Wanda Robson, sister of Viola Desmond, holds the new $10 bank note featuring Desmond during a press conference in Halifax on Thursday, March 8, 2018. THE CANADIAN PRESS/Darren Calabrese

Wanda Robson, sister of Viola Desmond, holds the new $10 bank note featuring Desmond during a press conference in Halifax on Thursday, March 8, 2018. THE CANADIAN PRESS/Darren Calabrese

‘A giant step forward’: new $10 bill featuring Viola Desmond to enter circulation

A new $10 banknote featuring Viola Desmond’s portrait will go into circulation, just over 72 years after she was ousted from the whites-only section of a movie theatre in New Glasgow, N.S.

Wanda Robson still finds it hard to believe that her big sister is the new face of the $10 bill — and the first Canadian woman to be featured on a regularly circulating banknote.

The sister of the late Nova Scotia civil rights pioneer and businesswoman Viola Desmond, Robson said the move to include a black woman on the bill is a “giant step forward” in continuing Desmond’s work toward equality.

In an interview, she said she has difficulty putting her excitement into words.

“I’m so grateful and I’m happy,” said Robson, who turns 92 next month. ”Those are sort of mundane words, but I’m looking for a word that would describe it, and all I can say is what the kids say today: it’s awesome!”

Robson will make the first purchase with the new bill during a ceremony Monday at the Canadian Museum for Human Rights in Winnipeg, where Bank of Canada governor Stephen Poloz and museum president John Young will officially launch the banknote.

For her first purchase, Robson plans to buy a book co-written by her and Cape Breton University professor Graham Reynolds about Desmond’s life and legacy, and give it to her 12-year-old granddaughter so she can learn more about her great-aunt’s story.

Robson said her granddaughter has shown a longtime interest in Desmond, despite being born decades after her death in 1965.

“She said, ‘You know nan, when I get my first ten dollar bill with aunt Viola on it, I’m going to frame it, and put it on a wall, and never, ever spend it,’” Robson said.

Read more: Canada unveils new $10 bill featuring black businesswoman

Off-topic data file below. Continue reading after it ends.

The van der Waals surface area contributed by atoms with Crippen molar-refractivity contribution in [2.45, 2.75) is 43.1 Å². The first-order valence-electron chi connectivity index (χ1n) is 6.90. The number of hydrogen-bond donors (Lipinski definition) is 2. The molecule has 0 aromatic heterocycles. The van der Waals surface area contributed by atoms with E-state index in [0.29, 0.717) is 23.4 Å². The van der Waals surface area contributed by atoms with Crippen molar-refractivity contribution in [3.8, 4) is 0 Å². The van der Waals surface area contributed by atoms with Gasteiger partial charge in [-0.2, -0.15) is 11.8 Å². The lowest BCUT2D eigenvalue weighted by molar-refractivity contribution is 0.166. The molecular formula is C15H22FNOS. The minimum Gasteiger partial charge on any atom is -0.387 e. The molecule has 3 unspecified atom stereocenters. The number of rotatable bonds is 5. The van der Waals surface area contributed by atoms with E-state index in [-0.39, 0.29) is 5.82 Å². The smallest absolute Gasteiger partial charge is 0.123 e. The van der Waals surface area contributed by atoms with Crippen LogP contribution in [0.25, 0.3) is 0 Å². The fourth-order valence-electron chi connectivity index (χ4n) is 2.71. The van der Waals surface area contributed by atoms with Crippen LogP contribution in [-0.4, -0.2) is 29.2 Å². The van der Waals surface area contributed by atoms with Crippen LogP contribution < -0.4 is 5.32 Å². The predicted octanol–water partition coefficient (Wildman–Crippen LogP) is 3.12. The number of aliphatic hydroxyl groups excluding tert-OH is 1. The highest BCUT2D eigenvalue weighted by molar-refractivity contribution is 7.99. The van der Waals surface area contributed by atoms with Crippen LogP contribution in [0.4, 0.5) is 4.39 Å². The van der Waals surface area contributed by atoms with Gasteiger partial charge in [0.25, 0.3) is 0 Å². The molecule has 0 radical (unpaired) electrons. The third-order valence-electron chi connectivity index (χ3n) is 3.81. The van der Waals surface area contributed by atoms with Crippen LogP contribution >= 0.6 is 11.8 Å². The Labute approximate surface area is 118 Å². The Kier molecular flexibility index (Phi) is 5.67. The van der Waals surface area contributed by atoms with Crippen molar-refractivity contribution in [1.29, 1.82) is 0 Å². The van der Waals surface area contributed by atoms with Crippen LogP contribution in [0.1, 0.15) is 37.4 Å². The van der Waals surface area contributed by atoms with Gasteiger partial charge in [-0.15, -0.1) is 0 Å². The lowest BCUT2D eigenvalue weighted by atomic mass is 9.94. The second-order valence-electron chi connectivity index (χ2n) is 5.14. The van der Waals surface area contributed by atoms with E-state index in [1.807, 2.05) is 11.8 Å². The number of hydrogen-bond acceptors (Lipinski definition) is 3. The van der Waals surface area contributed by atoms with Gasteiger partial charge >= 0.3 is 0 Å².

Read more: Viola Desmond honoured with Canadian Walk of Fame star

On Nov. 8, 1946, Desmond was arrested after refusing to leave a whites-only section of the Roseland Theatre in New Glasgow, N.S., in an incident that has since become one of the most high-profile cases of racial discrimination in Canadian history.

It would take 63 years for Nova Scotia to issue Desmond a posthumous apology and pardon.

Robson has spent years educating children and adults alike about how her sister’s case helped shine a light on Canada’s burgeoning civil rights movement.

She said the new bill’s national circulation will lead to even more awareness about Desmond’s story, and the wider issue of racial discrimination in Canada.

“It’s a giant step forward into knowledge about who we are, where we’ve been, and where we’re going,” she said. “There’s still a lot of work to be done, and I really hope that this bill will get not only children, but adults, to say, ‘who is that?’ And then people will be able to pass on what Viola did and the amazing differences she made.”

Desmond was selected to be on the bill after an open call for nominations and a public opinion survey on the Bank of Canada website.

Behind her portrait, the banknote also shows a map of Halifax’s historic north end, home to one of Canada’s oldest black communities and the area where Desmond grew up.

The map includes the stretch of Gottingen Street, where Desmond opened a salon as part of a business that would eventually expand into her own line of cosmetics and a beauty school, which allowed her to mentor black women from across the country.

In recognition of the bill launch, Halifax’s North End Business Association is hosting “Celebrate Viola,” a multi-day event from Wednesday to Sunday that will feature a roundtable discussion about the civil rights movement, an original musical about Desmond’s life, and a tribute concert.

The bill is the first vertically oriented banknote in Canada, and also includes a picture of the Canadian Museum for Human Rights, an excerpt from the Canadian Charter of Rights and Freedoms, and an eagle feather, which the Bank of Canada said represents the “ongoing journey toward recognizing rights and freedoms for Indigenous Peoples in Canada.”